The issuer computer (or the authorization computer) may perform the determination as to whether to renew various virtual access devices for millions and billions of users, where each virtual access device is slated to be renewed at some point. After identifying those virtual devices that should still be renewed, the issuer computer may then proceed to renew and provision those virtual access devices while leaving the virtual access devices determined to not be renewed alone or closing those virtual access devices. Instead of auto-renewing those virtual access devices that have been flagged, the authorization computer would cease to renew those virtual access devices.

By identifying those that need not be renewed, there would no longer be a need to provision (and possibly re-provision due to repeated failed attempts) an updated virtual access device onto the user's mobile device. By not attempting to re-provision a new virtual access device onto the user's mobile device, computing resources can be saved and potential systemic crashes due to peak load can be prevented. Enabling the authorization computer to determine that the authorization computer no longer needs to re-provision an updated virtual access device onto a user's mobile device can allow the authorization computer to devote its computing resources to other tasks and minimize any unnecessary processing expenditures.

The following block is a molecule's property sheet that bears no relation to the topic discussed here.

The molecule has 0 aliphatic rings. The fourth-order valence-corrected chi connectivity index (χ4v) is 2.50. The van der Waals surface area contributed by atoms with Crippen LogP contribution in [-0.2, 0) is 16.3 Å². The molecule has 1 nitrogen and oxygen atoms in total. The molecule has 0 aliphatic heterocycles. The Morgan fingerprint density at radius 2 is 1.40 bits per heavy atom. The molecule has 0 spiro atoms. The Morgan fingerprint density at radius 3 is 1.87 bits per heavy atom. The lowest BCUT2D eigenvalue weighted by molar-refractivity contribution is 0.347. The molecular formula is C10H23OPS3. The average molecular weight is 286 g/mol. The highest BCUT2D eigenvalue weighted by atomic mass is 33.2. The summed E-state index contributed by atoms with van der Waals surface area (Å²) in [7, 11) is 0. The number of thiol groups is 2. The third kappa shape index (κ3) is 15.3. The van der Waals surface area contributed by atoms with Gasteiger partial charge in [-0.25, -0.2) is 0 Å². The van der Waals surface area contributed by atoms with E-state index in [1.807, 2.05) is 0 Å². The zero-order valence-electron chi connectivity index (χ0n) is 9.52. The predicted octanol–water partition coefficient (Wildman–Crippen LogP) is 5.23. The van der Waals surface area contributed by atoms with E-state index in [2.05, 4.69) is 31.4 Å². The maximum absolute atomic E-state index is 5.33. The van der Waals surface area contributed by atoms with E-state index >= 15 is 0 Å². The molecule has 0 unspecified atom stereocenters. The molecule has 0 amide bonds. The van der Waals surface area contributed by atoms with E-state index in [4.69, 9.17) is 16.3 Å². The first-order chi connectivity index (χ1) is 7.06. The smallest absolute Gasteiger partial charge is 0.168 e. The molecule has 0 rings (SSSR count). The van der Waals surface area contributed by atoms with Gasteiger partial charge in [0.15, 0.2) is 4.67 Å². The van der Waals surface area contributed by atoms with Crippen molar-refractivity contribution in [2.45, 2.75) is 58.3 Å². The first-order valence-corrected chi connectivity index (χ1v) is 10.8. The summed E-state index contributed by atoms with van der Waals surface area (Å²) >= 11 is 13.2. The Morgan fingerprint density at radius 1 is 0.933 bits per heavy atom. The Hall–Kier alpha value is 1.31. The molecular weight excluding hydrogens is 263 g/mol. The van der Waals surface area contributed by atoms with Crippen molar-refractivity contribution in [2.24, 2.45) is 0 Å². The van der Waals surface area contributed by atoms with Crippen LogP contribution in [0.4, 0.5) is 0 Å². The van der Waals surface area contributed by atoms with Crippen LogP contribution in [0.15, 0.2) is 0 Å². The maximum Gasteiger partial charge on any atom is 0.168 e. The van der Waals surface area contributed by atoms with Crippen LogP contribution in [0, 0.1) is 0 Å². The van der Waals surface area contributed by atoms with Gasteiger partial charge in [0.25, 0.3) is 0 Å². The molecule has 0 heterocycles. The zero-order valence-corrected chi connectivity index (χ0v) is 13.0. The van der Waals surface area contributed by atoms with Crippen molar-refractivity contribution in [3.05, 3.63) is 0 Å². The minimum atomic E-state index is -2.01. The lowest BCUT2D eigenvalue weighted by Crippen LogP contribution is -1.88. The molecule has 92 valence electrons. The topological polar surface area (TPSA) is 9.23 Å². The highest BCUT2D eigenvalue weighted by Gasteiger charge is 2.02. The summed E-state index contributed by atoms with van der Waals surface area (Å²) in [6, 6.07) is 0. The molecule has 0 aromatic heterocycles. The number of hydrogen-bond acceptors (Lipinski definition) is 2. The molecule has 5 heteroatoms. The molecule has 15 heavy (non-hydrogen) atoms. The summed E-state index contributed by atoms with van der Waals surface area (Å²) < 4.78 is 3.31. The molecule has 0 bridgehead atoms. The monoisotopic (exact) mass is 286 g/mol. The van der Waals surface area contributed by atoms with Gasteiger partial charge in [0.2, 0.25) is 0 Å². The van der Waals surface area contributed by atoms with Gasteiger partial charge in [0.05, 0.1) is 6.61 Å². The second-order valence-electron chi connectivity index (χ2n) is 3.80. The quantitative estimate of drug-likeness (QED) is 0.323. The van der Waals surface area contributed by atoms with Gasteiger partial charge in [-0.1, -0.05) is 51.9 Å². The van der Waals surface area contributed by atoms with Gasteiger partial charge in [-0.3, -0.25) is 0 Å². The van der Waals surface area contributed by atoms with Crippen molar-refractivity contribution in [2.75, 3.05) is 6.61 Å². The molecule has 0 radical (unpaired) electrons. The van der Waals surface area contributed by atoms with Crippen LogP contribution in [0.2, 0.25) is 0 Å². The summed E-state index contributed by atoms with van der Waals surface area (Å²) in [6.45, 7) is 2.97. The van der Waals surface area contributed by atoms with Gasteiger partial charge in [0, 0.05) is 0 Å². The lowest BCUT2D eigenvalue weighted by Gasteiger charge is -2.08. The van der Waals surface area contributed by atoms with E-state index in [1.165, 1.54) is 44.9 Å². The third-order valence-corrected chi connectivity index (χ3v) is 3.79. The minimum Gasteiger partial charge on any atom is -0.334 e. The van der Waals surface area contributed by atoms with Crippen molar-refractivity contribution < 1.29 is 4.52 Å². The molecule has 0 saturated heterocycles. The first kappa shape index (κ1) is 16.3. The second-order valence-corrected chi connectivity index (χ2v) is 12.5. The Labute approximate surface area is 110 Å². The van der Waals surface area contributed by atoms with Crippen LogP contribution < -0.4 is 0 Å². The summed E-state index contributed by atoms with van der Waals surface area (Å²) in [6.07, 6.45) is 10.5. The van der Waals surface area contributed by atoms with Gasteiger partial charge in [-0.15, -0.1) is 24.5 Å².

As there are millions and potentially billions of access devices being issued by an issuer each year, there can be billions of renewals that are due for any particular year. By identifying those virtual access devices that need not be renewed (e.g., where there is no longer a use to the user and that the user would not use the virtual access device whether it is renewed or not), the number of new tokens that need to be requested by an authorization server may be reduced. This, in turn, can significantly reduce the processing load on the token service provider (operated by a transaction processing network, or in some instances an issuer) and the authorization server (operated by the issuer). Furthermore, instances of issuers and transaction processing networks crashing due to peak load during which too many renewal requests are being made at certain times of the day or year can also be drastically reduced.

VII. Computer System